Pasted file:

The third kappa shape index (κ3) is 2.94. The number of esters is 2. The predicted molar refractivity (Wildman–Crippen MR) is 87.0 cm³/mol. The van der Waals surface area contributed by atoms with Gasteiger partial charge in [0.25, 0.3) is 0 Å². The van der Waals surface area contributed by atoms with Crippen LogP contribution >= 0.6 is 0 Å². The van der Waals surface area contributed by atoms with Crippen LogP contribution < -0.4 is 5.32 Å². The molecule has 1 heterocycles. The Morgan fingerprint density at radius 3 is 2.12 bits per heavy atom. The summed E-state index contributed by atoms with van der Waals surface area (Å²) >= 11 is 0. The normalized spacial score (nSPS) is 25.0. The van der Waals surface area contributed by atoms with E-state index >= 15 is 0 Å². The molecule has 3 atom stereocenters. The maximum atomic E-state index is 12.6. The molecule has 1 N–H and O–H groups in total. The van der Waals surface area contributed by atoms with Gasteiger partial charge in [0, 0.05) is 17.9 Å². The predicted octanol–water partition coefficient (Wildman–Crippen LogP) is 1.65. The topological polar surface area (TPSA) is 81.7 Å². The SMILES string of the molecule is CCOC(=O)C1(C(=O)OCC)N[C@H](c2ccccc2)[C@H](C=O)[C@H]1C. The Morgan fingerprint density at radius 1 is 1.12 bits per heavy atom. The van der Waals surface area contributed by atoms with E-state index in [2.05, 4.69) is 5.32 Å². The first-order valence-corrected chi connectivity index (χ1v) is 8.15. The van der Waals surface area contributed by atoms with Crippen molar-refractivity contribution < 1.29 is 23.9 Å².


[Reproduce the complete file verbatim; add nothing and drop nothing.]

The third kappa shape index (κ3) is 2.94. The number of esters is 2. The predicted molar refractivity (Wildman–Crippen MR) is 87.0 cm³/mol. The van der Waals surface area contributed by atoms with Gasteiger partial charge in [0.25, 0.3) is 0 Å². The van der Waals surface area contributed by atoms with Crippen LogP contribution >= 0.6 is 0 Å². The van der Waals surface area contributed by atoms with Crippen LogP contribution < -0.4 is 5.32 Å². The molecule has 1 heterocycles. The Morgan fingerprint density at radius 3 is 2.12 bits per heavy atom. The summed E-state index contributed by atoms with van der Waals surface area (Å²) >= 11 is 0. The normalized spacial score (nSPS) is 25.0. The van der Waals surface area contributed by atoms with E-state index >= 15 is 0 Å². The molecule has 3 atom stereocenters. The maximum atomic E-state index is 12.6. The molecule has 1 N–H and O–H groups in total. The van der Waals surface area contributed by atoms with Gasteiger partial charge in [0, 0.05) is 17.9 Å². The predicted octanol–water partition coefficient (Wildman–Crippen LogP) is 1.65. The topological polar surface area (TPSA) is 81.7 Å². The SMILES string of the molecule is CCOC(=O)C1(C(=O)OCC)N[C@H](c2ccccc2)[C@H](C=O)[C@H]1C. The Morgan fingerprint density at radius 1 is 1.12 bits per heavy atom. The van der Waals surface area contributed by atoms with E-state index in [2.05, 4.69) is 5.32 Å². The first-order valence-corrected chi connectivity index (χ1v) is 8.15. The van der Waals surface area contributed by atoms with Crippen molar-refractivity contribution < 1.29 is 23.9 Å².